The Supreme Court today said the UK’s Competition and Markets Authority (CMA) could be forced to cover Pfizer and Flynn Pharma’s legal costs, following the collapse of its case into the two pharmaceutical firms.
The landmark ruling could see UK regulators made liable to pay the costs of those subject to failed investigations, after the CMA argued such a decision would have a “chilling effect” on enforcement activity.
In arguing its case, the CMA said forcing regulators to pay costs could see watchdogs take a more cautious approach to enforcement, due to fears of having to pay out costs, even in cases where they have acted reasonably.
The ruling comes after the CMA first brought its case against Pfizer and Flynn over claims the firms had inflated the price of a widely used epilepsy drug, by rigging the market.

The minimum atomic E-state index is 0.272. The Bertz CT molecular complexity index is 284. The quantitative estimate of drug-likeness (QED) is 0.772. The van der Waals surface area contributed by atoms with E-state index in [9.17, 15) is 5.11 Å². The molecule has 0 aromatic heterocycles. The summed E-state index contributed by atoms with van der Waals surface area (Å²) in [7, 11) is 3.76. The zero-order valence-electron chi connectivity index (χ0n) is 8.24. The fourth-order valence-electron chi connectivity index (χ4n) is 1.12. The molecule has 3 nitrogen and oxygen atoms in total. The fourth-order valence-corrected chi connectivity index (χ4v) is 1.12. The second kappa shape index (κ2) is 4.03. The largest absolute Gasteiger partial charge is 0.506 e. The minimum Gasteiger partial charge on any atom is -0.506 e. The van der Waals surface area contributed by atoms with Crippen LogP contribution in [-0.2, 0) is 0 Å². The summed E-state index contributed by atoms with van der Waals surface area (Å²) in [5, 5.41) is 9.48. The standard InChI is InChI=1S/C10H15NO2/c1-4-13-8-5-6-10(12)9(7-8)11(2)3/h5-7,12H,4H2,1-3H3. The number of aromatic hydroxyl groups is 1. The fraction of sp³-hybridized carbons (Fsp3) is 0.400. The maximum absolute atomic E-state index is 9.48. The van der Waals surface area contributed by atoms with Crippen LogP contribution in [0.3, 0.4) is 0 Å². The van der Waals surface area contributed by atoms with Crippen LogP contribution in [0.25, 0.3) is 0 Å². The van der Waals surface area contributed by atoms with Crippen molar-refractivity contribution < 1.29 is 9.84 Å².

At the time, the court said the CMA should not be forced to pay the two firms’ legal costs. Instead, the Court of Appeal said the assumption should be that regulators should not be liable to pay costs, when acting purely in their regulatory capacities.
However, the Supreme Court’s new ruling overturns the previous decision in stating watchdogs should not be shielded from paying legal costs to those at the centre of failed investigations.
A CMA spokesperson noted that the Supreme Court judgement simply “restores the position on payment of costs back to what it was in 2019,” prior to the Court of Appeals’ earlier decision.
Competitions lawyer Becket McGrath, a partner at boutique firm Euclid, said the Supreme Court ruling ensures companies made subject to failed investigations are not “scared off,” by the cost of litigation fees, from appealing decisions.
A Pfizer spokesperson said the firm is “pleased” about the Supreme Court ruling.